Companies around the world today face the seemingly Herculean task of adapting their operations to the digital age. In a time of hyper-connectedness, immediate transactions, and disruptions to major industries, it has become a matter of urgency for business owners to understand where their digitalisation needs lie and what the implications are for their supply chains.
Ananthakrishnan (AK) Sankaranarayanan is a Global business strategist with proven expertise spanning “digital age” business strategies, processes, techniques and technology. He has helped several businesses across Europe, the Americas, Asia and Africa keep up with the rapidly changing digital world to propel revenues, growing market share. Based out of the U.K he runs his latest company AKNOW which enables organisations to navigate through what he describes as “digital value chains.” He also supports start-ups in the Digital space.
AK discusses with Tharawat Magazine the process of adapting to the digital world and why it’s never too late to undertake this journey.
What factors have brought us to the point where companies are facing the need to digitalise?
This is perhaps the most important aspect and therefore an ideal starting point in trying to decode digitisation – understanding the ‘Why’.
Broadly, we can define three macro factors that have brought us to the point we are today: The first, interestingly, is the world’s population and its recent exponential growth. Starting from the beginning of human history and until barely a hundred years ago, in the 1920s, the world’s population was two billion. 40 years ago, in the 1970s, it was four billion. Now we are at about eight billion; which means that in the past hundred years, the population of the world has quadrupled. Parking aside all the other implications, let us look at just one – the number of transactions. This means the number ofbetween humans has exploded exponentially.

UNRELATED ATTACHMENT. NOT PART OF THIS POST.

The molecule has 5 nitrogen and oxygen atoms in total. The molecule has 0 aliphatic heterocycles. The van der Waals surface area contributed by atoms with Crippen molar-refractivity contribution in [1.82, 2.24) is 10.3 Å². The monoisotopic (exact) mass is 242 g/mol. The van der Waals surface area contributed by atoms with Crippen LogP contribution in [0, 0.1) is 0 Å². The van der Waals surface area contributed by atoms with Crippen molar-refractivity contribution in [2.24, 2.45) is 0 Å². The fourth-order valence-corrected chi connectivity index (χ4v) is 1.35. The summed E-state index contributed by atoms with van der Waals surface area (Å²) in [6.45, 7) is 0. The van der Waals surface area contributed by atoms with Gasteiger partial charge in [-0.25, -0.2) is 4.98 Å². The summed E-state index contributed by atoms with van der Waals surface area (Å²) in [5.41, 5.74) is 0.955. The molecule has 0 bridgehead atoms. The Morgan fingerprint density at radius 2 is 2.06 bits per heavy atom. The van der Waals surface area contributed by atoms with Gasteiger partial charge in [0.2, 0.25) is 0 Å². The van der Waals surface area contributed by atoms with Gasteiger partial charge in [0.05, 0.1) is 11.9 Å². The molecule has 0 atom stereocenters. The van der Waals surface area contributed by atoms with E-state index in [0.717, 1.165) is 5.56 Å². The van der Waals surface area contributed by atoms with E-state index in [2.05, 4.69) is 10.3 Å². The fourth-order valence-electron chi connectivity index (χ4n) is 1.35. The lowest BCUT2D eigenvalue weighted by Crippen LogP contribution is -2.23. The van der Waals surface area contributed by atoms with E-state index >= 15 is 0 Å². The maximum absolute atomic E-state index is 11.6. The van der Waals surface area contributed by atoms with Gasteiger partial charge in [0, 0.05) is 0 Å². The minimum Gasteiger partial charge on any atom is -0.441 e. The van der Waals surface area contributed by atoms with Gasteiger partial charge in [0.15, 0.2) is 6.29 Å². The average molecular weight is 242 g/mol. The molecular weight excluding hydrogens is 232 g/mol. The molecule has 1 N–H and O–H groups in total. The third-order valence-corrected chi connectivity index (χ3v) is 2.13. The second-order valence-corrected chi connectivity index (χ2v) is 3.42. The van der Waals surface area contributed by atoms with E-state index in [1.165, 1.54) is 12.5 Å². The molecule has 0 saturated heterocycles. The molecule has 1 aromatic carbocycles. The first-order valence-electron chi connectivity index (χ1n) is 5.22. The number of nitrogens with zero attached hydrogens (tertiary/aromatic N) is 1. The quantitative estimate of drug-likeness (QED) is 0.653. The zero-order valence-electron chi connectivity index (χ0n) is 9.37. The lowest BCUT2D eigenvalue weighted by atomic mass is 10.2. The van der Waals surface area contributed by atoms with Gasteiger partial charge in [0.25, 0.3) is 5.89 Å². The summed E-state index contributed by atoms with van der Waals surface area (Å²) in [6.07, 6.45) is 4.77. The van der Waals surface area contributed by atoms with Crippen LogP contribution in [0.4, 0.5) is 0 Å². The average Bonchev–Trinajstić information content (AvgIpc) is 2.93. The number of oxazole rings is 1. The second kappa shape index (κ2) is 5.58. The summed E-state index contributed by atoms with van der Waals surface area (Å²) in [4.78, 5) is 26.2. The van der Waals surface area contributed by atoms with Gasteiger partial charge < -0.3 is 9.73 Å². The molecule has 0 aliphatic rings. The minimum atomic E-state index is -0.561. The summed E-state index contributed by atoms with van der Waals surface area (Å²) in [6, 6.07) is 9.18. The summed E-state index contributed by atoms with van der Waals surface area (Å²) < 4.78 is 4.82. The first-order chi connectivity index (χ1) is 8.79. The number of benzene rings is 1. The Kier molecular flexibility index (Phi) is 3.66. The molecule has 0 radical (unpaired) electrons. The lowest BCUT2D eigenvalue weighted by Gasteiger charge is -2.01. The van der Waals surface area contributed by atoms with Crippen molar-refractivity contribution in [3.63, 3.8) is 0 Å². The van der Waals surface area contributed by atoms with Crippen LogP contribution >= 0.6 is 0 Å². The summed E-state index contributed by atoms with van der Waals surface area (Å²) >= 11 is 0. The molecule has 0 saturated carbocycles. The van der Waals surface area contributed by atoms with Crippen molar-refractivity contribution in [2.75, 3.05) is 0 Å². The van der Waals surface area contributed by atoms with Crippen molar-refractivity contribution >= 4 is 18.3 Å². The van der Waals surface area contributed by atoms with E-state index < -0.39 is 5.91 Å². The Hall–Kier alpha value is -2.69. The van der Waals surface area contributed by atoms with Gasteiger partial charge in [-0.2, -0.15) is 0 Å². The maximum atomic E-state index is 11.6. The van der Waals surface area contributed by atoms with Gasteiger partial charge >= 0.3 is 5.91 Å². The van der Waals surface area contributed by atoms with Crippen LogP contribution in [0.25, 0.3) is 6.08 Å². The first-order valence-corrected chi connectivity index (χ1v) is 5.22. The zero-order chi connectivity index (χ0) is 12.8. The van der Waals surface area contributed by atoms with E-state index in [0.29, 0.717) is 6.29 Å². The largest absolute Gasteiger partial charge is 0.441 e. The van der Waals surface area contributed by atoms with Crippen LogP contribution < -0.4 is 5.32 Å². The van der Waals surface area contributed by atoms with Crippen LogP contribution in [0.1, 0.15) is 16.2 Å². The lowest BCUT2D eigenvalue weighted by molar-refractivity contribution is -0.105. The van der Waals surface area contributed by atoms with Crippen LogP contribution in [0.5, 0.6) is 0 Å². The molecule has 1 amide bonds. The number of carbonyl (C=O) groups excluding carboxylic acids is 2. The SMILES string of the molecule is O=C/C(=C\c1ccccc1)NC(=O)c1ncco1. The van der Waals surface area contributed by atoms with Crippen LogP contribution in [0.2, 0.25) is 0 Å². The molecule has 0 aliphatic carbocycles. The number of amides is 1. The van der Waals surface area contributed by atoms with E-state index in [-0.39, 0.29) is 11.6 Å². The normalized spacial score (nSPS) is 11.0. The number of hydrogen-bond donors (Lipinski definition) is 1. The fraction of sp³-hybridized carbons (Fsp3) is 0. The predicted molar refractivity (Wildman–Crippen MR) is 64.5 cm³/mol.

This is where the second factor comes into play which is what I call ‘the power of the individual’. For the first time possibly in human history, the ‘unnamed individual’ has the power to initiate, impact, and influence transactions – real-time, as they happen. And this, from their very fingertips. For example, social media started off as friends wanting to hang out together virtually. It then became social economics and then it became a geo-political influence. All of these developments are initiated, impacted, and influenced by individuals. It is unprecedented at this scale.